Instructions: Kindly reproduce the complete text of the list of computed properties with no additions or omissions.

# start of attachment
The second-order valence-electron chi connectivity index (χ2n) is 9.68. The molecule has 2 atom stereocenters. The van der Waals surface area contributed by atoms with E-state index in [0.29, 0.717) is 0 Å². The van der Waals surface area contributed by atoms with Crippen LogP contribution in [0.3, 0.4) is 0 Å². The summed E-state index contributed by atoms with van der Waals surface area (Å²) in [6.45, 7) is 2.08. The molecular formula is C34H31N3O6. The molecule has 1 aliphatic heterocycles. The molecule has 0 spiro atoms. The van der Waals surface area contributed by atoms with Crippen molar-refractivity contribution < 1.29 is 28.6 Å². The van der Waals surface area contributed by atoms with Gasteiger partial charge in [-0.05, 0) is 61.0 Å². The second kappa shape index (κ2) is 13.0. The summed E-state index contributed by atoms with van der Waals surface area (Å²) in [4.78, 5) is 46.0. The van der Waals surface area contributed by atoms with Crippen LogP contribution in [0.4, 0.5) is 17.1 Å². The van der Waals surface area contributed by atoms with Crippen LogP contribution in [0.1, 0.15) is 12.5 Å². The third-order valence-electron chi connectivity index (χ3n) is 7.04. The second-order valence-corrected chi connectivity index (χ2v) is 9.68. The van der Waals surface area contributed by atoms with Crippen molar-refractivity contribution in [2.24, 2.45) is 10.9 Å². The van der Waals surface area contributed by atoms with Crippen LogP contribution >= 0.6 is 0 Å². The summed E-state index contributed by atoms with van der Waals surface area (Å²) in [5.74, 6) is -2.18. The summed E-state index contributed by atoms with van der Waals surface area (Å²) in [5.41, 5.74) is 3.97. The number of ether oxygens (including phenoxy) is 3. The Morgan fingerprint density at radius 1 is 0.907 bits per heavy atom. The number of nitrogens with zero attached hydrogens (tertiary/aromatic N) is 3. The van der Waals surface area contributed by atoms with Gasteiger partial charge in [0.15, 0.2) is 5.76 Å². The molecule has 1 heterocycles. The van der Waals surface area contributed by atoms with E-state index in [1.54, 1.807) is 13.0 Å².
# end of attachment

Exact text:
The second-order valence-electron chi connectivity index (χ2n) is 9.68. The molecule has 2 atom stereocenters. The van der Waals surface area contributed by atoms with E-state index in [0.29, 0.717) is 0 Å². The van der Waals surface area contributed by atoms with Crippen LogP contribution in [0.3, 0.4) is 0 Å². The summed E-state index contributed by atoms with van der Waals surface area (Å²) in [6.45, 7) is 2.08. The molecular formula is C34H31N3O6. The molecule has 1 aliphatic heterocycles. The molecule has 0 spiro atoms. The van der Waals surface area contributed by atoms with Crippen molar-refractivity contribution < 1.29 is 28.6 Å². The van der Waals surface area contributed by atoms with Gasteiger partial charge in [-0.05, 0) is 61.0 Å². The second kappa shape index (κ2) is 13.0. The summed E-state index contributed by atoms with van der Waals surface area (Å²) in [4.78, 5) is 46.0. The van der Waals surface area contributed by atoms with Crippen LogP contribution in [0.4, 0.5) is 17.1 Å². The van der Waals surface area contributed by atoms with Crippen LogP contribution in [0.1, 0.15) is 12.5 Å². The third-order valence-electron chi connectivity index (χ3n) is 7.04. The second-order valence-corrected chi connectivity index (χ2v) is 9.68. The van der Waals surface area contributed by atoms with Crippen molar-refractivity contribution in [2.24, 2.45) is 10.9 Å². The van der Waals surface area contributed by atoms with Crippen LogP contribution >= 0.6 is 0 Å². The summed E-state index contributed by atoms with van der Waals surface area (Å²) in [5.74, 6) is -2.18. The summed E-state index contributed by atoms with van der Waals surface area (Å²) in [5.41, 5.74) is 3.97. The number of ether oxygens (including phenoxy) is 3. The Morgan fingerprint density at radius 1 is 0.907 bits per heavy atom. The number of nitrogens with zero attached hydrogens (tertiary/aromatic N) is 3. The van der Waals surface area contributed by atoms with Gasteiger partial charge in [0.15, 0.2) is 5.76 Å². The molecule has 1 heterocycles. The van der Waals surface area contributed by atoms with E-state index in [1.54, 1.807) is 13.0 Å².